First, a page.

Friday, October 14, 2011
Review - Into the Land of the Unicorns by Bruce Coville
Short review: Cara and her grandmother are chased by a mysterious stranger, and Cara ends up in a magical land where unicorns are real. But this new world is still dangerous.
Leaping to Luster
A magical wonder world
Full of unicorns
Full review: Bruce Coville loves unicorns. I don't think there is any doubt about this. So it should surprise no one that when Coville sat down to write a more or less "serious" fantasy series, unicorns would be prominently featured. I've said before that I don't particularly get the love for unicorns - they are basically just a horse with a horn on its head, some healing powers and a penchant for virgins. However, with Into the Land of the Unicorns Coville seems to have taken the mythology of unicorns and launched a series that does about as much as one could do with it.
The story wastes little time getting started - Cara and her grandmother are out walking one evening when Cara spots a mysterious man following them which leads to a furious chase ending with Cara's grandmother thrusting a mysterious amulet into her hands and instructing her to leap off of the top of a church tower at the twelfth strike of the bell and deliver a message once she got to where she was going. And suddenly Cara finds herself in a strange land being assaulted by a dwarf-like delver who incapacitates her before she is rescued by the half-man half-bear Dimblethum. While recovering from her injuries in Dimblethum's cave, Cara meets the unicorn Lightfoot who heals her and informs her she is in Luster, the land of the unicorns. She also meets the diminutive squirrel-like Squijum, an excitable and like the Dimblethum, also a unique creature.
Or at least the land where the unicorns fled to when they abandoned Earth. Apparently unicorns were being ruthlessly hunted to extinction when they opened gates to this alternate world and withdrew to there. Cara was able to travel between worlds using the amulet her grandmother gave her - one of the "Queen's Amulets", of which there are only five. This, of course, raises the question of what her grandmother was doing with such a valuable object. And when Lightfoot hears the message Cara was instructed to deliver "find the Old One and tell her the Wanderer is weary", he declares that they must visit the Queen of the Unicorns (who he identifies as the "Old One") as quickly as possible. So, with the Dimblethum and Squijum accompanying them, they set out to cross Luster and visit the royal court, although both Lightfoot and the Dimblethum have some reservations about going to the royal court.
Before long this odd group of four come across Thomas, one of the few human inhabitants of Luster. Thomas is a tinker who pulls a big handcart around with him everywhere he goes and turns out to be a little more than one might think at first glance. Thomas spontaneously decides to join the little band, and they head out towards Grimwold's home. Grimwold is the "Keeper of the Unicorn Chronicles" who maintains a repository of all stories involving unicorns and their allies. By having Cara pick up various companions along the way, Coville is able to fill Cara (and thus the reader) in on the basic conflict of the series. In the distant past, unicorns acquired an undeserved reputation as vicious beasts. Through a combinations of misunderstandings, a unicorn is violently interrupted while trying to heal a small girl named "Beloved", and the tip of his horn breaks off in the girl's chest, leaving her in a continuous painful cycle of injury and healing. Prevented from dying by the horn embedded in her flesh, Beloved vows to take revenge upon the unicorns for the wrong she perceives they have done her, and her descendants become the "Hunters", who pursued the unicorns so relentlessly that they fled from Earth to Luster. Cara, with her amulet, represents an avenue into Luster for the Hunters, and so she is pursued.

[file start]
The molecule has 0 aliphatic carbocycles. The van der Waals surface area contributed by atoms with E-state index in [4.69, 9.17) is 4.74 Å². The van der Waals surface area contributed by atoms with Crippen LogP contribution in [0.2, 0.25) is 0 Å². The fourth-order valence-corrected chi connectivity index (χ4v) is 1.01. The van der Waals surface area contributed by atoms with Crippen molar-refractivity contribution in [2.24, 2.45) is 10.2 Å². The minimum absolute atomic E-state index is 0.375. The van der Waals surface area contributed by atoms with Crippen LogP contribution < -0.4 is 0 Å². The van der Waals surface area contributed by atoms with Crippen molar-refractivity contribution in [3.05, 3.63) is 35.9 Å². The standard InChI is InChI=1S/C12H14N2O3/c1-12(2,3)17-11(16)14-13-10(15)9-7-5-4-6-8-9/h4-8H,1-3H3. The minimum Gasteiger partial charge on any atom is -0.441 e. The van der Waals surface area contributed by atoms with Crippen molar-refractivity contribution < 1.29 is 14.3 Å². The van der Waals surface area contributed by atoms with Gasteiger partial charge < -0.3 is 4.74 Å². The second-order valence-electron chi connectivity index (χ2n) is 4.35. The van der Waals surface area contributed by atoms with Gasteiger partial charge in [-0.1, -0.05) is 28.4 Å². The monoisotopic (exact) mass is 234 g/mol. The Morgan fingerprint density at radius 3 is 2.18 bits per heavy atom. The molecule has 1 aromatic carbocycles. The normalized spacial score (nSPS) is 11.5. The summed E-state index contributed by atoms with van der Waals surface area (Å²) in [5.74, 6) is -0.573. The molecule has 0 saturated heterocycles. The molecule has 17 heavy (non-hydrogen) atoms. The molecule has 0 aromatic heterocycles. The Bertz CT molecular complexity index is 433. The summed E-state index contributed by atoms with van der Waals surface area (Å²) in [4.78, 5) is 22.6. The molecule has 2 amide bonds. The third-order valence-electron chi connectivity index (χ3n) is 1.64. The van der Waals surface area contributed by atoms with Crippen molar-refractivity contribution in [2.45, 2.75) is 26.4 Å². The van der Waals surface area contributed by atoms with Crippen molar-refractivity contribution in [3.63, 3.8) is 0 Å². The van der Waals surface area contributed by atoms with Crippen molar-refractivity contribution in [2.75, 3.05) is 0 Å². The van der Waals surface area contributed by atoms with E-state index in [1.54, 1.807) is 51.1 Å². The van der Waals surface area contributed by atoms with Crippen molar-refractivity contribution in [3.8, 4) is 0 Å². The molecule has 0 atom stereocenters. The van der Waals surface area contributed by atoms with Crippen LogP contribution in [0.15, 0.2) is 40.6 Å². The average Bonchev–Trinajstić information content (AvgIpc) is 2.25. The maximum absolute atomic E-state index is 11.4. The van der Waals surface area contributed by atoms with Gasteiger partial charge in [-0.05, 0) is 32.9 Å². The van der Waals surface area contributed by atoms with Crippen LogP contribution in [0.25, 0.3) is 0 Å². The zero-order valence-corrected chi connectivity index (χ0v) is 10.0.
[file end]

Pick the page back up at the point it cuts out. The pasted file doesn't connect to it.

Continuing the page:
And the unicorns weren't the only creatures to flee from Earth to Luster. There are a handful of transplanted humans and there are also the delvers and dragons, all of whom originally came from Earth and have little love for humans. We also find out that the delvers have been hunting for Cara to get her amulet, but that some delvers, nonplussed at the idea that humans might try to follow her into Luster are willing to offer mild assistance in her quest to warn the Queen of the imminent danger. After this unexpected assistance, the intrepid band of travelers turn to their next problem, which is that they must also traverse through the territory of Firethroat, one of the seven dragons in Luster.
The plot comes to a head in Firethroat's territory, as the shadowy threat that has been looming over Cara shows itself, and turns out to be somehow both surprising and completely predictable. Some quick thinking manages to turn the tables on her adversary, and some generosity results in a fairly substantial thank you gift. As with most Coville books, the lesson conveyed is that making friends is a good thing, and that being nice results in good things happening. These are fairly simple and straightforward life lessons, but they are packaged quite well here, and flow organically from the story.
Into the Land of the Unicorns is a pretty standard young adult fantasy story featuring mostly pretty standard fantasy elements: unicorns, dragons, goblin-like delvers, magical amulets and gates between worlds, the wise wizardly dwarf Grimwold, and of course, an evil immortal villain. But the story is engaging and Coville throws in just enough curves - such as the Dimblethum and the Squijum - to keep the fantasy elements from being stale. On the whole, this is a decent beginning to what promises to be a good, albeit fairly conventional, fantasy tale.
Subsequent book in the series: Song of the Wanderer
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